“The preservation and accessibility of this singular and remarkable photographic archive exemplifies Mellon’s values and is of immeasurable service to picturing the vast and varied range of African American life.”
NEW YORK, July 25, 2019—A consortium of foundations—the Ford Foundation, The J. Paul Getty Trust, the John D. and Catherine T. MacArthur Foundation, and the Andrew W. Mellon Foundation—today acquired the archive of Johnson Publishing Company (JPC), publisher of the iconic Ebony and Jet magazines. The acquisition is pending court approval and the closing of the sale.
The archive includes more than 4 million prints and negatives comprising the most significant collection of photographs cataloguing African American life in the 20th century. The archive was acquired for $30 million as part of an auction of the assets of JPC in connection with its Chapter 7 bankruptcy filing and approved by the bankruptcy court.
The foundation consortium will donate the archives to the Smithsonian National Museum of African American History and Culture, the Getty Research Institute, and other leading cultural institutions for the public benefit to ensure the broadest access for the general public and use by scholars, researchers, journalists, and other interested parties.
Speaking after the sale, Ford Foundation president Darren Walker said, “We’re thrilled with the outcome. This archive is a national treasure and one of tremendous importance to the telling of black history in America. We felt it was imperative to preserve these images, to give them the exposure they deserve and make them readily available to the public.”
James Cuno, president of The J. Paul Getty Trust noted, “There is no greater repository of the history of the modern African-American experience than this archive. Saving it and making it available to the public is a great honor and a grave responsibility.”
The sale of the archive is a coda to the story of a company of great significance to the African American community. Elizabeth Alexander, president of the Mellon Foundation, added that the partnership to preserve and make publicly available this profound collection of African American history and culture represented a tremendous opportunity. “The preservation and accessibility of this singular and remarkable photographic archive exemplifies Mellon’s values and is of immeasurable service to picturing the vast and varied range of African American life,” said Alexander.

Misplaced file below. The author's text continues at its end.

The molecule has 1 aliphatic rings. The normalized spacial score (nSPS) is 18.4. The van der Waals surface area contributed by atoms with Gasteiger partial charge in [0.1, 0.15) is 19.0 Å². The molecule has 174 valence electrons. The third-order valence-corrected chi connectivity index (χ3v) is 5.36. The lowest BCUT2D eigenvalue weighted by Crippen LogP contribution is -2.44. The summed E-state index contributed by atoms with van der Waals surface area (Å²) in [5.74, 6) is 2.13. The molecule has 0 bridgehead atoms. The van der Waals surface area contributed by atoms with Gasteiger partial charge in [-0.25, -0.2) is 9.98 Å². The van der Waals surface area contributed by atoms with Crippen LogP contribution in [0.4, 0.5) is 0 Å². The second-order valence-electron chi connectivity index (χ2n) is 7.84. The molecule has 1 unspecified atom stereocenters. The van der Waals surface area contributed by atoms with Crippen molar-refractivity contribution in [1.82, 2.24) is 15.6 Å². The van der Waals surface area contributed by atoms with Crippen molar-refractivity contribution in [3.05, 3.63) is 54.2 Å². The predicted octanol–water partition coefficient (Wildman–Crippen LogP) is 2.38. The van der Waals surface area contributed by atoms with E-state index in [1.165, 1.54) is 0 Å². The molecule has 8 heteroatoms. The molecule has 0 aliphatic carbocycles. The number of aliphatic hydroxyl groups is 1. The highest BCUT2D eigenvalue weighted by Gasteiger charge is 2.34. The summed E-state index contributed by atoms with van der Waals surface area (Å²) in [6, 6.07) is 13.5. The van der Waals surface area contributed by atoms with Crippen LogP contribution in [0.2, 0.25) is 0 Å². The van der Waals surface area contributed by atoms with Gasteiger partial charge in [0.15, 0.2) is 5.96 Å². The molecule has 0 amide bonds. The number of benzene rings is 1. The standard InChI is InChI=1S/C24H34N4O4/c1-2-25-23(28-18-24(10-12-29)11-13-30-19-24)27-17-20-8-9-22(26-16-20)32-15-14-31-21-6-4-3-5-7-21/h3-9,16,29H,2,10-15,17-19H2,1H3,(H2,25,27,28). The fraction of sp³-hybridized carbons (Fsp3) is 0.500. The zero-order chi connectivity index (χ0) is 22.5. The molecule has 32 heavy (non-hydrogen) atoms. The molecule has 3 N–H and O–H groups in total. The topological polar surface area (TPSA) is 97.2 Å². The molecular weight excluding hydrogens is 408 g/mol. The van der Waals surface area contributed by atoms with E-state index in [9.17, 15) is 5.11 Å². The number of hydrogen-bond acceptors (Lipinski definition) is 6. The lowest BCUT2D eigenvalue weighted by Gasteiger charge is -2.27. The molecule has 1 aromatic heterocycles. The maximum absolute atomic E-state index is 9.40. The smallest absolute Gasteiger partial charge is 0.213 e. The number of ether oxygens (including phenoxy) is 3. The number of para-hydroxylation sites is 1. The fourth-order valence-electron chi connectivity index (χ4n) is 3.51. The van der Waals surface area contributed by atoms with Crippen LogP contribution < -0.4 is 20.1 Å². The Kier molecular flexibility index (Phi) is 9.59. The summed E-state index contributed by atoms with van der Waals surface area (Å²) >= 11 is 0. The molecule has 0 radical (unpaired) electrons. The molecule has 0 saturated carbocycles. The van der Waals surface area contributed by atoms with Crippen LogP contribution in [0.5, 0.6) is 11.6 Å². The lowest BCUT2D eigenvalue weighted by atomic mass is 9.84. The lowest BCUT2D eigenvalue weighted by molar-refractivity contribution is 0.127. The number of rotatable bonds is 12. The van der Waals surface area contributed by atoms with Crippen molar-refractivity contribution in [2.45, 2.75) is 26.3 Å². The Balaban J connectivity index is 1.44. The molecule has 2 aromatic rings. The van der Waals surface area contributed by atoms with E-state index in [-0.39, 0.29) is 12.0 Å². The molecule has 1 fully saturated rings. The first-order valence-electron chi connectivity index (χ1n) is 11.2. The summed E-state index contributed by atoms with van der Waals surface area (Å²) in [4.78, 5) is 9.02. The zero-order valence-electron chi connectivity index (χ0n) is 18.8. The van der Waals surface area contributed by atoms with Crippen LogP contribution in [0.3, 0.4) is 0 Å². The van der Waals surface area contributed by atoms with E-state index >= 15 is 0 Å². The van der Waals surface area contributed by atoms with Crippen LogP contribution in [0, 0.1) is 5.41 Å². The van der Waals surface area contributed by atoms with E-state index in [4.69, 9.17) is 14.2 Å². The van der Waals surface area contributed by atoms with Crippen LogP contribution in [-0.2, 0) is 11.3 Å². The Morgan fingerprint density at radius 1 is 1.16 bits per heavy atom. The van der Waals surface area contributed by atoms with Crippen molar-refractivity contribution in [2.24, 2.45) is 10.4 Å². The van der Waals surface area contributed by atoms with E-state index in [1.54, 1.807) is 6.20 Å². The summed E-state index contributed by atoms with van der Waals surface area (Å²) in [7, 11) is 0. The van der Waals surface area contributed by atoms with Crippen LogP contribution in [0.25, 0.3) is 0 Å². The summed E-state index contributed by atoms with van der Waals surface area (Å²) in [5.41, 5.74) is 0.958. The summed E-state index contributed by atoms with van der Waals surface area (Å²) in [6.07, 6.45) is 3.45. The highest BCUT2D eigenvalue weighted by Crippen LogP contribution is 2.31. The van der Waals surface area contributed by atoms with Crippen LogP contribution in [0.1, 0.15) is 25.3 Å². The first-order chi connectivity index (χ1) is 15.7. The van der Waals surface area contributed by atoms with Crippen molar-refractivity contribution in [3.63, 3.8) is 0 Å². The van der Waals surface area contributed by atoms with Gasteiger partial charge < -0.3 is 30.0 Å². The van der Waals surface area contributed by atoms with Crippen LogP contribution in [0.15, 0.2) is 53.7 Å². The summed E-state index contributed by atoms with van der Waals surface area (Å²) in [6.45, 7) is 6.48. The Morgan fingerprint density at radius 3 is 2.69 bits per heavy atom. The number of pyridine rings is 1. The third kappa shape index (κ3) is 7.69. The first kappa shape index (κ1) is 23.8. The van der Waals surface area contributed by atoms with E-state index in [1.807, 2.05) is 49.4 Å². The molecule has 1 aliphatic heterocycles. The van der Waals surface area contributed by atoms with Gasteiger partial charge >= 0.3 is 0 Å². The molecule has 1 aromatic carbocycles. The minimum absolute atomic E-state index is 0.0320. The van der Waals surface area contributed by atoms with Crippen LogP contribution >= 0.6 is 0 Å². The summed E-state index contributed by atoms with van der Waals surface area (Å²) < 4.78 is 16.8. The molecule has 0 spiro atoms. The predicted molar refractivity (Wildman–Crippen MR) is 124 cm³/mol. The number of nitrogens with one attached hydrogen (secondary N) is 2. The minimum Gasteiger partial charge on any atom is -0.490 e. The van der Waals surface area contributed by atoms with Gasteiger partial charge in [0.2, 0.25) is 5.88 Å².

“This iconic and unique collection will stand the test of time, documenting an essential part of American history over an extraordinary period. We are pleased to collaborate to acquire the archive and to preserve it for the benefit of scholars, the public, and future generations forever,” said MacArthur president Julia Stasch.
“The MacArthur Foundation and JPC share a common home town in Chicago and a commitment to preserving and sharing the rich breadth and complete history of the African American narrative,” said John Palfrey, MacArthur’s incoming president.
The archive offers a remarkable insight into everyday of life in Black America—up-close and personal pictures of artists, celebrities and leaders which provided much needed representation in the media. The historic images also capture moments of grief and horror like the mutilated body of Emmett Till in his coffin and Coretta Scott King at her husband’s funeral.
The consortium will transfer the archive to the Smithsonian National Museum of African American History and Culture and the Getty Research Institute, pending final disposition.
“The Smithsonian’s National Museum of African American History and Culture is proud to collaborate with the consortium and the Getty Research Institute on this important endeavor to preserve and share the richness of these iconic publications,” said Lonnie Bunch, the founding director of the museum and Secretary of the Smithsonian. “Ebony and Jet magazine helped shape our nation’s history, allowing Americans—of all colors—to see the full panorama of the African American experience. Together, our organizations will ensure these images, stories and the history of these publications are well-preserved and available to the public and future generations.”
In Los Angeles, Mary Miller, director of the Getty Research Institute, which houses one of the largest public libraries of art archives in the world, said, “It’s a privilege for the Getty Research Institute to participate in making the archive accessible to scholars everywhere, and to have the opportunity to work with other institutions, particularly the Smithsonian National Museum of African American History and Culture, to secure and share this central American narrative. Perhaps the greatest archive of African American life and culture, the Johnson Publishing archive is a unique resource for the interdisciplinary work that grows from visual inquiry at the heart of research at GRI.”